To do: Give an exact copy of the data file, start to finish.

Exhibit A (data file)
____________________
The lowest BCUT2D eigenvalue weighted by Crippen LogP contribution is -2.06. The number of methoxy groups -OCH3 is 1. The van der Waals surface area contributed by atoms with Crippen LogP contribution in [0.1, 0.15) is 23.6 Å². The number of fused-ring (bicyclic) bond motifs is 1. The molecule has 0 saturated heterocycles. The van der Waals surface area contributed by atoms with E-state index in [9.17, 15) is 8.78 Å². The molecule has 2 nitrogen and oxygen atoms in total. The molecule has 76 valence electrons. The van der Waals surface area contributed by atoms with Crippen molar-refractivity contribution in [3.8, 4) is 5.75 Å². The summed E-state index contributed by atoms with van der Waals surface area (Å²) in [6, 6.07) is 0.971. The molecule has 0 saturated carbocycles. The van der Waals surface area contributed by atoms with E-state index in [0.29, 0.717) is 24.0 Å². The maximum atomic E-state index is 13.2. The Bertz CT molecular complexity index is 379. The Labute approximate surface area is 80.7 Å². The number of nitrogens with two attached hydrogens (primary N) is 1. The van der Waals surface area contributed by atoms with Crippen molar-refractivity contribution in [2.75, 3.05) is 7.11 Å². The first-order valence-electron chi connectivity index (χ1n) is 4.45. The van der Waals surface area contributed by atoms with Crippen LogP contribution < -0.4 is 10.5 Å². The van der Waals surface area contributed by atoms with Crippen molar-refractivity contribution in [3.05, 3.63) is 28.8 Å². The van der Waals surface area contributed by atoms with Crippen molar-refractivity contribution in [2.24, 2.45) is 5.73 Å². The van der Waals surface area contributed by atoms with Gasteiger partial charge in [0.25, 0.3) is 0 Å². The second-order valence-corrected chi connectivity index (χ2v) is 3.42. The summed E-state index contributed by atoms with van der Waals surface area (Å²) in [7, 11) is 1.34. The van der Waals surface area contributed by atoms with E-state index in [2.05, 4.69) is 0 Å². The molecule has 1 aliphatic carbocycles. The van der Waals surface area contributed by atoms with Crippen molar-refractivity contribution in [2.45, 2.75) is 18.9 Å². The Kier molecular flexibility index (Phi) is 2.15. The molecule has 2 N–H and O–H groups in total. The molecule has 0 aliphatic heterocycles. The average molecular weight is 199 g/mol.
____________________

The lowest BCUT2D eigenvalue weighted by Crippen LogP contribution is -2.06. The number of methoxy groups -OCH3 is 1. The van der Waals surface area contributed by atoms with Crippen LogP contribution in [0.1, 0.15) is 23.6 Å². The number of fused-ring (bicyclic) bond motifs is 1. The molecule has 0 saturated heterocycles. The van der Waals surface area contributed by atoms with E-state index in [9.17, 15) is 8.78 Å². The molecule has 2 nitrogen and oxygen atoms in total. The molecule has 76 valence electrons. The van der Waals surface area contributed by atoms with Crippen molar-refractivity contribution in [3.8, 4) is 5.75 Å². The summed E-state index contributed by atoms with van der Waals surface area (Å²) in [6, 6.07) is 0.971. The molecule has 0 saturated carbocycles. The van der Waals surface area contributed by atoms with E-state index in [0.29, 0.717) is 24.0 Å². The maximum atomic E-state index is 13.2. The Bertz CT molecular complexity index is 379. The Labute approximate surface area is 80.7 Å². The number of nitrogens with two attached hydrogens (primary N) is 1. The van der Waals surface area contributed by atoms with Crippen molar-refractivity contribution in [2.75, 3.05) is 7.11 Å². The first-order valence-electron chi connectivity index (χ1n) is 4.45. The van der Waals surface area contributed by atoms with Crippen LogP contribution < -0.4 is 10.5 Å². The van der Waals surface area contributed by atoms with Crippen molar-refractivity contribution in [3.05, 3.63) is 28.8 Å². The van der Waals surface area contributed by atoms with Crippen molar-refractivity contribution in [2.24, 2.45) is 5.73 Å². The van der Waals surface area contributed by atoms with Gasteiger partial charge in [0.25, 0.3) is 0 Å². The second-order valence-corrected chi connectivity index (χ2v) is 3.42. The summed E-state index contributed by atoms with van der Waals surface area (Å²) in [7, 11) is 1.34. The van der Waals surface area contributed by atoms with E-state index in [2.05, 4.69) is 0 Å². The molecule has 1 aliphatic carbocycles. The van der Waals surface area contributed by atoms with Crippen molar-refractivity contribution in [2.45, 2.75) is 18.9 Å². The Kier molecular flexibility index (Phi) is 2.15. The molecule has 2 N–H and O–H groups in total. The molecule has 0 aliphatic heterocycles. The average molecular weight is 199 g/mol.